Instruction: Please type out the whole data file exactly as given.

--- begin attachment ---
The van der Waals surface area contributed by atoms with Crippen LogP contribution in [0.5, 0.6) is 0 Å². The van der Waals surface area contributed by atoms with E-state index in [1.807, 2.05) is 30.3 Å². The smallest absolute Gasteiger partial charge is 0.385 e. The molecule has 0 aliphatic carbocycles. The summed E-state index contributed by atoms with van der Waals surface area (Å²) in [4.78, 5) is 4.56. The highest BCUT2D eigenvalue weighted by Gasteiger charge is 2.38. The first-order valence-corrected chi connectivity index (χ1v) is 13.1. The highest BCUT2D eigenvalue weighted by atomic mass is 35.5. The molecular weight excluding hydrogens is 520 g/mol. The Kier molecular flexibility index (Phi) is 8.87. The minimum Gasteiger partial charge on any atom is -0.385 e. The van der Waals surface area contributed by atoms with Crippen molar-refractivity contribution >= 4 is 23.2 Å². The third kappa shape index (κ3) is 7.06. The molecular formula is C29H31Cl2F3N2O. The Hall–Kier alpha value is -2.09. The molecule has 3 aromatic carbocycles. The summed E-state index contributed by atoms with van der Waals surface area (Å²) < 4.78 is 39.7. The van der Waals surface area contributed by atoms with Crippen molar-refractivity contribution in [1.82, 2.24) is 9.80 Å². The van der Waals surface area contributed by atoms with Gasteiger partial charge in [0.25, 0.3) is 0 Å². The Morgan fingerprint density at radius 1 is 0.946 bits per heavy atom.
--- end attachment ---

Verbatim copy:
The van der Waals surface area contributed by atoms with Crippen LogP contribution in [0.5, 0.6) is 0 Å². The van der Waals surface area contributed by atoms with E-state index in [1.807, 2.05) is 30.3 Å². The smallest absolute Gasteiger partial charge is 0.385 e. The molecule has 0 aliphatic carbocycles. The summed E-state index contributed by atoms with van der Waals surface area (Å²) in [4.78, 5) is 4.56. The highest BCUT2D eigenvalue weighted by Gasteiger charge is 2.38. The first-order valence-corrected chi connectivity index (χ1v) is 13.1. The highest BCUT2D eigenvalue weighted by atomic mass is 35.5. The molecular weight excluding hydrogens is 520 g/mol. The Kier molecular flexibility index (Phi) is 8.87. The minimum Gasteiger partial charge on any atom is -0.385 e. The van der Waals surface area contributed by atoms with Crippen molar-refractivity contribution >= 4 is 23.2 Å². The third kappa shape index (κ3) is 7.06. The molecular formula is C29H31Cl2F3N2O. The Hall–Kier alpha value is -2.09. The molecule has 3 aromatic carbocycles. The summed E-state index contributed by atoms with van der Waals surface area (Å²) < 4.78 is 39.7. The van der Waals surface area contributed by atoms with Crippen molar-refractivity contribution in [1.82, 2.24) is 9.80 Å². The van der Waals surface area contributed by atoms with Gasteiger partial charge in [0.25, 0.3) is 0 Å². The Morgan fingerprint density at radius 1 is 0.946 bits per heavy atom.